Mark Wignall | And now for the resignations
In the spirit of 'the buck stops here', accepting ultimate responsibility, it is not far-fetched that Commissioner George Quallo should resign over the New Year's Day road blocking Sandz party debacle on the Palisadoes Road.
But, the perception is held by many that Quallo's boss is the minister of national security, under whose portfolio the Jamaica Constabulary Force (JCF) falls and probably occupies about 95 per cent of what national security is all about. Therefore, on the same the-buck-stops-here reasoning, it should not be Quallo resigning but Bobby Montague, the security minister.
We still have a few more steps up the ladder. If Montague's boss is Prime Minister, Andrew Holness, then the Sandz fiasco and the seemingly uncontrollable murder rate ought to be laid at the feet of Andrew Holness and, in the spirit of the buck stops here, it should not be Montague resigning, but the prime minister.
We are not finished yet. Although the prime minister is 'the first among equals' we are conveniently reminded during election campaigns that our politicians are our servants and we the people are the real bosses. To take that to its logical, if not farcical conclusion, Quallo should not resign, Montague should not and the prime minister should keep his job.
We the people as a great collective constitute the ultimate boss. We elected the Jamaica Labour Party which gave the nation Andrew Holness as prime minister. The prime minister presented us with Bobby Montague as security minister. Keeping the whole polity together, the Police Service Commission gave us George Quallo as commissioner.
Standing atop that polity, we proudly proclaim ourselves as the ultimate boss. For the rank indiscipline at all sectors of the society, for the breakdown of family life in many communities, for the poor socialisation of too many of our teenagers and young men, for the runaway murder rate, and the Sandz party fiasco we cannot place the ultimate responsibility on the shoulders of either Quallo, Montague, Holness or God.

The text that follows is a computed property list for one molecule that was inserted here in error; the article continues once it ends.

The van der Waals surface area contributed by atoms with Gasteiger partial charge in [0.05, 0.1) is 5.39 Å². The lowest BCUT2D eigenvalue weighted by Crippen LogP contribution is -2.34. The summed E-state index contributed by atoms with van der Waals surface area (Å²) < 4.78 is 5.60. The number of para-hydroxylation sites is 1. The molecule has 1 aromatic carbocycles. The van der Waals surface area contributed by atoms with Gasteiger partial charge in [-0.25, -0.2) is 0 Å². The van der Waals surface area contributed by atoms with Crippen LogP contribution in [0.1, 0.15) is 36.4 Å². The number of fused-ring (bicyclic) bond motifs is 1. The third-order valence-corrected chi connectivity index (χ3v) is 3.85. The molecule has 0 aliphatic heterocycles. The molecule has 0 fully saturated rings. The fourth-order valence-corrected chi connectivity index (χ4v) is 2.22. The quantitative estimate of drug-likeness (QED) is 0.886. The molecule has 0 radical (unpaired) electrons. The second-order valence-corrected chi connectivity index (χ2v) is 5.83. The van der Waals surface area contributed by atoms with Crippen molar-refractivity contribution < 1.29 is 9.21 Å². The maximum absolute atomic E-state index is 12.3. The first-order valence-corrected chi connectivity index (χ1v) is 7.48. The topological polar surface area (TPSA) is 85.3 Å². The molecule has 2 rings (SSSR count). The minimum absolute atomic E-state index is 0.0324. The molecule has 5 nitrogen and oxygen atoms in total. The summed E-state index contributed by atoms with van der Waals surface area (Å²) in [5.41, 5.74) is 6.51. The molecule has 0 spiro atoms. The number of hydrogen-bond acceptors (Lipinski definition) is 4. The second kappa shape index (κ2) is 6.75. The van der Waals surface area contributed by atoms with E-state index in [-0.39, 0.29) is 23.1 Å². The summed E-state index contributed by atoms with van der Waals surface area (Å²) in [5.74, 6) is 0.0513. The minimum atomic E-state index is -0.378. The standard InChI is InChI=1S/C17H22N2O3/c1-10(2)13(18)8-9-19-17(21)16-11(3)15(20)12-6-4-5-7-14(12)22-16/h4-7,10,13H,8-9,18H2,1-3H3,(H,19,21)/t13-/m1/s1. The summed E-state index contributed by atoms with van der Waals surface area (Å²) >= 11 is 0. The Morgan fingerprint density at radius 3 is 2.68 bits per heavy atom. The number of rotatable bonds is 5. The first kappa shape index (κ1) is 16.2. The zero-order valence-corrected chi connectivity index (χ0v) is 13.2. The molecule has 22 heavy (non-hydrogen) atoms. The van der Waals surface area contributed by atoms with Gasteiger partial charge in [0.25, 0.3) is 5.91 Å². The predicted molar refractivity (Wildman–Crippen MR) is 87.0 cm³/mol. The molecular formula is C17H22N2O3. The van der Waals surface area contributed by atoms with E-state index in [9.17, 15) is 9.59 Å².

The buck stops here and it begins and ends up right at our own feet. We the people are the ones who ought to resign. We have failed in our daily lives to inculcate the values of a good education and basic decency to the generation that we gave birth to. We wear ignorance like a badge of honour and laud violence just as long as it doesn't reside outside our front door.
We pay lip service to daily acts of corruption while under the table we play footsie with it and celebrate the material increases it gives us. We constantly point fingers and conveniently forget that three are pointing back at us.
It is quite okay to give our public officials hell when they screw up, and it is not good enough for the commissioner of police to be blaming his second-tier officers for the Sandz debacle. At the very least, he should have given us the details of what went wrong ALONG WITH an apology as head of the JCF. Then, in the absence of such an apology, the security minister should have apologised to us for the many hours that the roadway to our international airport was blocked, creating an international incident. And in the absence of those, the prime minister himself should apologise.
We the people are constantly grandstanding and cussing out our public officials - deservedly so, in many instances. But we seem to believe that we are immune from blame and responsibility just because all we do is dump our garbage in the public space, spit on the roads, maltreat our children and live like puss and dawg with our neighbours. We pat ourselves on the back because we do not actually pull the trigger and kill anyone.
We clam up when the gunmen in our communities make their mortal strike and then turn around and blame the police for a failure to nab the perpetrators.
We need to take a long, hard look at ourselves in the mirror. Collectively, we may not like what we see if we are even 10 per cent honest with ourselves. There are many good people in this country but many have resigned themselves to silence. Bad option.